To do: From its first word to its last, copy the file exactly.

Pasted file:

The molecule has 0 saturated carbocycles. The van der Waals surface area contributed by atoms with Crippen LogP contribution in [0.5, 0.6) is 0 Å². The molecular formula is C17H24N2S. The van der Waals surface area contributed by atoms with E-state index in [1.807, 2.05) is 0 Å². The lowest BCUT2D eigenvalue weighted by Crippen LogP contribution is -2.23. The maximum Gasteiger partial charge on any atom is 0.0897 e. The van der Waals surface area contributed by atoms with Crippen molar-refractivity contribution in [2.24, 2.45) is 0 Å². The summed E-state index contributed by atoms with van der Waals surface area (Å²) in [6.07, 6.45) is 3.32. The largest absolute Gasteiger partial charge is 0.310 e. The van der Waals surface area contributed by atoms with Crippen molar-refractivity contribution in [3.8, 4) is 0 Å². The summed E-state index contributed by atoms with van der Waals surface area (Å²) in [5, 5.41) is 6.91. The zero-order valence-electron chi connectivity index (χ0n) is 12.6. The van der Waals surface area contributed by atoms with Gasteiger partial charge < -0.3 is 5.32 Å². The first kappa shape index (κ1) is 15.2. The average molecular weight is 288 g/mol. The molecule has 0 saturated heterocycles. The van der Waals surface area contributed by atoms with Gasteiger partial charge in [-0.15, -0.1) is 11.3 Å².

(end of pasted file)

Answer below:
The molecule has 0 saturated carbocycles. The van der Waals surface area contributed by atoms with Crippen LogP contribution in [0.5, 0.6) is 0 Å². The molecular formula is C17H24N2S. The van der Waals surface area contributed by atoms with E-state index in [1.807, 2.05) is 0 Å². The lowest BCUT2D eigenvalue weighted by Crippen LogP contribution is -2.23. The maximum Gasteiger partial charge on any atom is 0.0897 e. The van der Waals surface area contributed by atoms with Crippen molar-refractivity contribution in [2.24, 2.45) is 0 Å². The summed E-state index contributed by atoms with van der Waals surface area (Å²) in [6.07, 6.45) is 3.32. The largest absolute Gasteiger partial charge is 0.310 e. The van der Waals surface area contributed by atoms with Crippen molar-refractivity contribution in [3.8, 4) is 0 Å². The summed E-state index contributed by atoms with van der Waals surface area (Å²) in [5, 5.41) is 6.91. The zero-order valence-electron chi connectivity index (χ0n) is 12.6. The van der Waals surface area contributed by atoms with Gasteiger partial charge < -0.3 is 5.32 Å². The first kappa shape index (κ1) is 15.2. The average molecular weight is 288 g/mol. The molecule has 0 saturated heterocycles. The van der Waals surface area contributed by atoms with Gasteiger partial charge in [-0.15, -0.1) is 11.3 Å².